Lack of Fiscal expectations could undermine Taylor rule

I had said earlier we should read Eric Leeper. He brings really interesting interactions between fiscal and monetary policy. His research centres on the idea that managing and anchoring fiscal expectations is as crucial. We usually worry about inflation and central bank expectations and never really look at fiscal policies. This is not surprising as much of research has focused on monetary policy. The mon pol research has looked at DSGE models (see this as well) which do not have any role of fiscal policy.

Nevertheless, times are changing and we are seeing some research on fiscal policy. Much of the fight is between fiscal multipliers.  It is high time we start to engage in research like we do for central banks- rules, institutions, frameworks etc.

Econs like Leeper are helping us think through these ideas.

In a new paper Leeper says:

Slow moving demographics are aging populations around the world and  pushing many countries into an extended period of heightened fiscal stress. In some countries, taxes alone cannot or likely will not fully fund projected pension and health care expenditures. If economic agents place sufficient probability on the economy hitting its ”fiscal limit” at some point in the future–after which further tax revenues are not forthcoming–it may no longer be possible for “good” monetary policy—behavior that obeys the Taylor principle—to control inflation or anchor inflation expectations. In the period leading up to the fiscal limit, the more aggressively that monetary policy leans against inflationary winds, the more expected inflation becomes unhinged from the inflation target. Problems confronting monetary policy are exacerbated when policy institutions leave fiscal objectives and targets unspecified and, therefore, fiscal expectations unanchored. In light of this theory, the paper contrasts monetary fiscal policy frameworks in the United States and Chile.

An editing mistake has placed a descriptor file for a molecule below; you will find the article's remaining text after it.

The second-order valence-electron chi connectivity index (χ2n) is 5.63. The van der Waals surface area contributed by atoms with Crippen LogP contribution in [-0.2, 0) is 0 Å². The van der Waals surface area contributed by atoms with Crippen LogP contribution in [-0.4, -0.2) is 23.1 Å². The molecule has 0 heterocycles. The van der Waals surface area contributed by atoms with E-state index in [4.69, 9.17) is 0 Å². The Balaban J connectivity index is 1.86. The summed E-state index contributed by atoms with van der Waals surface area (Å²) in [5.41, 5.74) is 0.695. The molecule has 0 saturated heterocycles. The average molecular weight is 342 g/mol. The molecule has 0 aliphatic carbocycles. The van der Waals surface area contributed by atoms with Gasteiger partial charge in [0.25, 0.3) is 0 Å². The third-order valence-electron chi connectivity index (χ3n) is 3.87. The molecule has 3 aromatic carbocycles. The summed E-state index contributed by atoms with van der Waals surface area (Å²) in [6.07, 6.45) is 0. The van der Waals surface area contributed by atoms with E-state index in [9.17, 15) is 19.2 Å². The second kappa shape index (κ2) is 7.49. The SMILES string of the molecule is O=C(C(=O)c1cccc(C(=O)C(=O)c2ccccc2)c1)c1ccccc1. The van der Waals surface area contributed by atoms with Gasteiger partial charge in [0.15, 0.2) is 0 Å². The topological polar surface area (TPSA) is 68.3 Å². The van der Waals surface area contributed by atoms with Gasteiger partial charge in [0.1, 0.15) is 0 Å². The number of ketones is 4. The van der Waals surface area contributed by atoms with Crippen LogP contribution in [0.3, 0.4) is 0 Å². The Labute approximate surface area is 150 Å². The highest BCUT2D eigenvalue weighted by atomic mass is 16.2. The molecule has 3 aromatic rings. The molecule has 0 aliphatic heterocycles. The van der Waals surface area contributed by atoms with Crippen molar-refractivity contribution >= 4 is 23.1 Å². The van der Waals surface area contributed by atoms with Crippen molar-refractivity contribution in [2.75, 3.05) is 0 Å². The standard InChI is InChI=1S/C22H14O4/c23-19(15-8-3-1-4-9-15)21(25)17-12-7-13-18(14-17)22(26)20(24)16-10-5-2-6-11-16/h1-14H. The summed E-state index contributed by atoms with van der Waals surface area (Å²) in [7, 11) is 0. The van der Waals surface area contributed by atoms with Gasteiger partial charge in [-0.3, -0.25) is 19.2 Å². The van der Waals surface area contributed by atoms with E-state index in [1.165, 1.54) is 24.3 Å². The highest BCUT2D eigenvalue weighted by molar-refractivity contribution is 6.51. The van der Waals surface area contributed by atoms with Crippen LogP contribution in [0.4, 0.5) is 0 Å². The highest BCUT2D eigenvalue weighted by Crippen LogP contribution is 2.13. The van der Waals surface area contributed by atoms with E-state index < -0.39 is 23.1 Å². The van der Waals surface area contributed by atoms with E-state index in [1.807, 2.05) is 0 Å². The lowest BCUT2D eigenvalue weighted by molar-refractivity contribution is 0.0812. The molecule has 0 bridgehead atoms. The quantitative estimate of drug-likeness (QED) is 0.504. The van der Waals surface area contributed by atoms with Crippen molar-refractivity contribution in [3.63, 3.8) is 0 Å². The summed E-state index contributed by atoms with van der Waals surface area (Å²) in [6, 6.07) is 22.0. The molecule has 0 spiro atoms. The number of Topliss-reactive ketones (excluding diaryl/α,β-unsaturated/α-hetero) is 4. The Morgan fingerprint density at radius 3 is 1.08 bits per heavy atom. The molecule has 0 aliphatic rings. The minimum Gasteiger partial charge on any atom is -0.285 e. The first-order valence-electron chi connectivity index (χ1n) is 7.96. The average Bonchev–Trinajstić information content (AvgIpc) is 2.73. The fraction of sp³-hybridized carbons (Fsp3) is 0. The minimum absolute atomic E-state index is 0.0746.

The paper is fairly technical and needs a patient reading. It would have been better if he explained the broad ideas in English and put the technical details in appendix. For instance he gives you scenarios of active fiscal policy vs monetary policy and vice versa. One does not get a proper idea on what the analysis actually show.

But one gets a broad idea on what the paper implies. Anchoring fiscal expectations is important as it undermines monetary policy as well. The idea that at some point of time taxes will not be able to fund the growing expenditures and pension liabilities is a threat. So, we need some clarity on how governments plan to manage their public finances. With no clarity, monetary policy would also suffer. There have been many instances in the past when  fiscal policy mess has resulted in a monetary policy mess as well.

The case studies of US and Chile are contrasting and interesting stuff.

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